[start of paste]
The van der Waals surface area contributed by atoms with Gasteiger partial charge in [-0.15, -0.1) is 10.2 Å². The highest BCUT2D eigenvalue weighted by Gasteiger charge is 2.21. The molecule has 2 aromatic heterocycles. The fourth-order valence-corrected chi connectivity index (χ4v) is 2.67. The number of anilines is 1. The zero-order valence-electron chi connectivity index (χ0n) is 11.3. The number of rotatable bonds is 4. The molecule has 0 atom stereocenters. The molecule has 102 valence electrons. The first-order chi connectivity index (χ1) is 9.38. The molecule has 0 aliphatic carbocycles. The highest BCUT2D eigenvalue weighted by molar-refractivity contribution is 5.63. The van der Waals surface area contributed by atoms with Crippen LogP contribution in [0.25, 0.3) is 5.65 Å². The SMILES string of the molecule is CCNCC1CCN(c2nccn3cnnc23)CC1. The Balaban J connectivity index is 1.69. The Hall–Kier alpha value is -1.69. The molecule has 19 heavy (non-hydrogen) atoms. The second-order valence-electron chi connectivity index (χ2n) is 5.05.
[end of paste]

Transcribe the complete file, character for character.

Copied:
The van der Waals surface area contributed by atoms with Gasteiger partial charge in [-0.15, -0.1) is 10.2 Å². The highest BCUT2D eigenvalue weighted by Gasteiger charge is 2.21. The molecule has 2 aromatic heterocycles. The fourth-order valence-corrected chi connectivity index (χ4v) is 2.67. The number of anilines is 1. The zero-order valence-electron chi connectivity index (χ0n) is 11.3. The number of rotatable bonds is 4. The molecule has 0 atom stereocenters. The molecule has 102 valence electrons. The first-order chi connectivity index (χ1) is 9.38. The molecule has 0 aliphatic carbocycles. The highest BCUT2D eigenvalue weighted by molar-refractivity contribution is 5.63. The van der Waals surface area contributed by atoms with Crippen LogP contribution in [0.25, 0.3) is 5.65 Å². The SMILES string of the molecule is CCNCC1CCN(c2nccn3cnnc23)CC1. The Balaban J connectivity index is 1.69. The Hall–Kier alpha value is -1.69. The molecule has 19 heavy (non-hydrogen) atoms. The second-order valence-electron chi connectivity index (χ2n) is 5.05.